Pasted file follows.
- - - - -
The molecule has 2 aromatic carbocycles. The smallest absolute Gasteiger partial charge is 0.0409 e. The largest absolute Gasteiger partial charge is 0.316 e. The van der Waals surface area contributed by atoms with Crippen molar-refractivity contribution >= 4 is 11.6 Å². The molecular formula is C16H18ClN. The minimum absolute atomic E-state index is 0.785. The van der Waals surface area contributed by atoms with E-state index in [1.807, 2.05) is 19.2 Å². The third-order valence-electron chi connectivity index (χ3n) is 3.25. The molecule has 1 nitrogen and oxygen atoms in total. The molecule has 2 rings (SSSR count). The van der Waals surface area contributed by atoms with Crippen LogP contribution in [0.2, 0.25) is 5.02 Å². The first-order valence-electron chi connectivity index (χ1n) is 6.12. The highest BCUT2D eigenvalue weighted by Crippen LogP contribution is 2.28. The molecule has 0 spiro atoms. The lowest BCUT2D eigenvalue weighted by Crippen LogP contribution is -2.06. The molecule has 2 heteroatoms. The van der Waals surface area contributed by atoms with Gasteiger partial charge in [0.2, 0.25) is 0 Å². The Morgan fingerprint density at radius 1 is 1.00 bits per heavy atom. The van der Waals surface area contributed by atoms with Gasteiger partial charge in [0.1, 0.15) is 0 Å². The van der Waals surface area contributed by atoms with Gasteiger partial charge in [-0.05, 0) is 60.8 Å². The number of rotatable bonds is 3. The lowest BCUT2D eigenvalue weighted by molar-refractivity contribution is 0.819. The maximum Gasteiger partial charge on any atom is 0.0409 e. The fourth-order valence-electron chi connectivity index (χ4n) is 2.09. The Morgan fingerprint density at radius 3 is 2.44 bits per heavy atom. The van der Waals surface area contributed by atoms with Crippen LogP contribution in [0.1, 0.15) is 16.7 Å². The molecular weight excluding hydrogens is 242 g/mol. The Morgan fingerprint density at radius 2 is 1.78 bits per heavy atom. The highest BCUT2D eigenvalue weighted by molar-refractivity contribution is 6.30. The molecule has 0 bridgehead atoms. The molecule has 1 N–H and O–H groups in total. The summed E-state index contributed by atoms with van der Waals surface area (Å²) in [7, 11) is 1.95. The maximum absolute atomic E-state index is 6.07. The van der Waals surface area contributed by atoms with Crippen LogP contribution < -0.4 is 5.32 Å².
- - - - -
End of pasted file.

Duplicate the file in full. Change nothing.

The molecule has 2 aromatic carbocycles. The smallest absolute Gasteiger partial charge is 0.0409 e. The largest absolute Gasteiger partial charge is 0.316 e. The van der Waals surface area contributed by atoms with Crippen molar-refractivity contribution >= 4 is 11.6 Å². The molecular formula is C16H18ClN. The minimum absolute atomic E-state index is 0.785. The van der Waals surface area contributed by atoms with E-state index in [1.807, 2.05) is 19.2 Å². The third-order valence-electron chi connectivity index (χ3n) is 3.25. The molecule has 1 nitrogen and oxygen atoms in total. The molecule has 2 rings (SSSR count). The van der Waals surface area contributed by atoms with Crippen LogP contribution in [0.2, 0.25) is 5.02 Å². The first-order valence-electron chi connectivity index (χ1n) is 6.12. The highest BCUT2D eigenvalue weighted by Crippen LogP contribution is 2.28. The molecule has 0 spiro atoms. The lowest BCUT2D eigenvalue weighted by Crippen LogP contribution is -2.06. The molecule has 2 heteroatoms. The van der Waals surface area contributed by atoms with Gasteiger partial charge in [0.2, 0.25) is 0 Å². The Morgan fingerprint density at radius 1 is 1.00 bits per heavy atom. The van der Waals surface area contributed by atoms with Gasteiger partial charge in [0.1, 0.15) is 0 Å². The van der Waals surface area contributed by atoms with Gasteiger partial charge in [-0.05, 0) is 60.8 Å². The number of rotatable bonds is 3. The lowest BCUT2D eigenvalue weighted by molar-refractivity contribution is 0.819. The maximum Gasteiger partial charge on any atom is 0.0409 e. The fourth-order valence-electron chi connectivity index (χ4n) is 2.09. The Morgan fingerprint density at radius 3 is 2.44 bits per heavy atom. The van der Waals surface area contributed by atoms with Crippen LogP contribution in [0.1, 0.15) is 16.7 Å². The molecular weight excluding hydrogens is 242 g/mol. The Morgan fingerprint density at radius 2 is 1.78 bits per heavy atom. The highest BCUT2D eigenvalue weighted by molar-refractivity contribution is 6.30. The molecule has 0 bridgehead atoms. The molecule has 1 N–H and O–H groups in total. The summed E-state index contributed by atoms with van der Waals surface area (Å²) in [7, 11) is 1.95. The maximum absolute atomic E-state index is 6.07. The van der Waals surface area contributed by atoms with Crippen LogP contribution < -0.4 is 5.32 Å².